An opening that highlights a unique experience, character trait, or skill set can lead to follow-up questions that dive deeper into what you bring to the table. Starting with something unexpected or personal can pique their curiosity and build a more authentic conversation.
A self-introduction example for a project manager role might include, “One of the proudest moments in my career was leading a team to build our company’s mobile app. The lessons I learned about teamwork and community shaped how I approach leading my teams.” It shows off your work ethic and valuable soft skills, creating a pathway for more dynamic and personalized interview questions.
4. Show them you’re a problem solver
Problem-solving is an essential skill, regardless of the position you’re applying for. Hiring managers want to know that you can handle the job role without micromanagement, leaning into your valuable soft skills like critical thinking and resourcefulness to handle challenges.
The STAR method is a useful way to describe a past professional experience that required creative problem-solving, and you can work it into your self-introduction as you explain your background. You set up the situation, explain your action, and finish with the result, telling a story from beginning to end.
If you’re applying for a marketing position, you might begin with, “I discovered my love for marketing when I launched a small side hustle in college to help pay tuition. I had to experiment with different techniques to convert customers despite a limited budget. I always felt a rush when I found the right equation to boost sales for a particular product.” The answer lets the interviewer in on a piece of your life story and demonstrates your value.
5. Share your career goals
Your career goals are more than just personal ambitions. They illustrate how you envision your professional growth within the organizations you work for. Showing your aspirations can demonstrate a mutual benefit, highlighting how a new job fits into your professional development plan.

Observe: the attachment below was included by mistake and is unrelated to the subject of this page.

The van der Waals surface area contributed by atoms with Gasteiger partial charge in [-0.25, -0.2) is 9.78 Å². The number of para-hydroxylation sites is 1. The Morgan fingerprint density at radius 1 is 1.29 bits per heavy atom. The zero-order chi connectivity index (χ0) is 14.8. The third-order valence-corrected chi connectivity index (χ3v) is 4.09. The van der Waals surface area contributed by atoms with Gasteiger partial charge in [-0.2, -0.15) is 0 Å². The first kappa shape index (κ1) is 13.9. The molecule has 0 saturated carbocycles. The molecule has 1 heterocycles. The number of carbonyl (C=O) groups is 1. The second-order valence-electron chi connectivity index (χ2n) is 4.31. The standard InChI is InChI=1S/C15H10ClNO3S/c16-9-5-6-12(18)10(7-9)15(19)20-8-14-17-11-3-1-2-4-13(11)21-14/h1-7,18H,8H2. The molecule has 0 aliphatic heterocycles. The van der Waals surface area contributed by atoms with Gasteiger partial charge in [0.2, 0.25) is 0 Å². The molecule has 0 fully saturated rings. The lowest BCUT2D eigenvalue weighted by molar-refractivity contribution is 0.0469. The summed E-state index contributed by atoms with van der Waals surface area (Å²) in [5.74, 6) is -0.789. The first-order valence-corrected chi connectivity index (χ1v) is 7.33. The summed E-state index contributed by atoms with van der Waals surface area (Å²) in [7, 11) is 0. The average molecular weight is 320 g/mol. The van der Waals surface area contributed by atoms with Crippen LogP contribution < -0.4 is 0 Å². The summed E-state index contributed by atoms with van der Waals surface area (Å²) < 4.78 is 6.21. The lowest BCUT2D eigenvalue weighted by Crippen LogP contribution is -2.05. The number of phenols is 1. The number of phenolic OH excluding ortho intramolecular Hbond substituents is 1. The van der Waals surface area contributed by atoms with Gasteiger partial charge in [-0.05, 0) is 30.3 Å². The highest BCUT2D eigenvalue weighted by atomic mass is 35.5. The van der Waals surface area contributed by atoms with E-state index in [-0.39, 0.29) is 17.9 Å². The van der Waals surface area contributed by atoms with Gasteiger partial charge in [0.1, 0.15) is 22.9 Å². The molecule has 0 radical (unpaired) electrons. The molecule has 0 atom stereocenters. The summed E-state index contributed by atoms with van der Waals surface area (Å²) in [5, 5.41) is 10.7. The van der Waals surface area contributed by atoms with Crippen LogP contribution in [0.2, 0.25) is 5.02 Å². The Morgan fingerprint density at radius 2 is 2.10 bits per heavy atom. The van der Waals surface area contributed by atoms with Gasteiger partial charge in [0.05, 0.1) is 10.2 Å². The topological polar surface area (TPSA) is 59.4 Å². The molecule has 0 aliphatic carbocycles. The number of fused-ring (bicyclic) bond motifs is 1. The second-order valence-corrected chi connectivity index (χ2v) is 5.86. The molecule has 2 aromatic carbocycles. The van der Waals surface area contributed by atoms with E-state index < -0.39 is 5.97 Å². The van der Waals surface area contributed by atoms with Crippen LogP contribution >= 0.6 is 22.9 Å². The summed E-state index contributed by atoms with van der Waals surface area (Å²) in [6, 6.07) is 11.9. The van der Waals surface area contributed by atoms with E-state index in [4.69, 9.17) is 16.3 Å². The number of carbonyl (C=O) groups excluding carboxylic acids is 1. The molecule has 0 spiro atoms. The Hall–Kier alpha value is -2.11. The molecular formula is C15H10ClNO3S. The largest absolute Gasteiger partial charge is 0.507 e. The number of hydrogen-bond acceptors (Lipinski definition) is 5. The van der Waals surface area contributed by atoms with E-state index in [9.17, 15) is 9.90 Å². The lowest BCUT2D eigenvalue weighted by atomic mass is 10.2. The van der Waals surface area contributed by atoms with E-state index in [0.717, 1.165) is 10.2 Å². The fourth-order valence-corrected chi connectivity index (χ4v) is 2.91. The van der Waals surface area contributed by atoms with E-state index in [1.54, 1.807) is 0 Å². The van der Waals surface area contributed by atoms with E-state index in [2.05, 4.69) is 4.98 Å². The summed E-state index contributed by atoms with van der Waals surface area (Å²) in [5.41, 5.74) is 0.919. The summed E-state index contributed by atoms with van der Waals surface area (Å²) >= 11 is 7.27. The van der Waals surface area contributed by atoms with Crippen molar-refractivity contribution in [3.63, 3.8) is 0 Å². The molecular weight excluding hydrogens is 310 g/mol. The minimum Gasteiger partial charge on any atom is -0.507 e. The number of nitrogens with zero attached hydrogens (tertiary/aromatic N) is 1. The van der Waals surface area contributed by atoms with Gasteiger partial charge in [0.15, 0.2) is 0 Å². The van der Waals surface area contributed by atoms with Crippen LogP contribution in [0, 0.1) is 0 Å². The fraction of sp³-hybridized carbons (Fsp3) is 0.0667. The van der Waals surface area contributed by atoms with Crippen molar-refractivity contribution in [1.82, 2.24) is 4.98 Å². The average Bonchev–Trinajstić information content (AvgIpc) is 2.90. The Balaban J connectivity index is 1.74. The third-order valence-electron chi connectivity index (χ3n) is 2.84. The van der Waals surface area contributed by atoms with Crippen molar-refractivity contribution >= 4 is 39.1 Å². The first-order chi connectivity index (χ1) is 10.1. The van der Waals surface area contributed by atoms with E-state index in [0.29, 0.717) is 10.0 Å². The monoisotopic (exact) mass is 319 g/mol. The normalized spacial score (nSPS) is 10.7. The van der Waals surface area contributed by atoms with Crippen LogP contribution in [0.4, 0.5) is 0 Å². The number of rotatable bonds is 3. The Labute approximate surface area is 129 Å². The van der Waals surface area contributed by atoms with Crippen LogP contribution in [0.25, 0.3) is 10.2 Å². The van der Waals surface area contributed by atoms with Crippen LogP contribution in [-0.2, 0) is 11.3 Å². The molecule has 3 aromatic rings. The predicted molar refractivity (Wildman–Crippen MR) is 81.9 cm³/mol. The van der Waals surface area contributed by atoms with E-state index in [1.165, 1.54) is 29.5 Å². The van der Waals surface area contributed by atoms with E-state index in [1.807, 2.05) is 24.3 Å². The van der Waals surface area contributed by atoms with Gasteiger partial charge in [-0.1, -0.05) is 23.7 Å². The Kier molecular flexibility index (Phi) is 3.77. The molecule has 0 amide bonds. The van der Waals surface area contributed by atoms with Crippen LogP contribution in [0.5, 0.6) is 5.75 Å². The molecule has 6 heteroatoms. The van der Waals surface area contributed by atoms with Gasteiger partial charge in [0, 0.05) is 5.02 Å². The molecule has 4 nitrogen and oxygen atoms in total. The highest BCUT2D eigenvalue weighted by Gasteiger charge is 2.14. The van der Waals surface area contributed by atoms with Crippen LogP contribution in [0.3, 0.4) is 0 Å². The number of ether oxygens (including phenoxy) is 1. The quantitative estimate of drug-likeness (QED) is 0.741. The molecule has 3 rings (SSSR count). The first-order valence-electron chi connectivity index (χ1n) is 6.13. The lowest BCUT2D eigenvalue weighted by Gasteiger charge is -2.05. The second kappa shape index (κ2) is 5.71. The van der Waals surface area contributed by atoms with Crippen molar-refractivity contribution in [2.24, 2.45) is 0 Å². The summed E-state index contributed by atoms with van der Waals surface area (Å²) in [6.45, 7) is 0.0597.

Strike a balance between your goals and the company’s mission and explain how they connect. Otherwise, you might come off as overly self-focused or disconnected from the company culture. Check out the organization’s website and social media and read the job description thoroughly, noting clues about the vision and core values. Remember: be genuine. Dishonesty about your vision or goals may land you a job that ultimately isn’t a fit.
6. Keep it brief
In all the excitement of sharing your experiences, you may over-explain or drift into a lengthy narrative. While showing off your personality is valuable, balancing substance and brevity is key to leaving a good impression. If your intro goes on too long, you may lose your interviewer’s interest, dilute your impact, or show a lack of self-control.
Think of your self-introduction as an elevator pitch or quick career recap. Present the most relevant and engaging information about your background, enticing the interviewer to dig deeper with thoughtful questions.
To practice a succinct introduction that hits all the key points, write down important requirements or responsibilities in the job description. Compare what the organization wants to the work experience, technical skills, or current role. Aligning these elements will show you what it takes from the beginning, setting the stage for a productive conversation.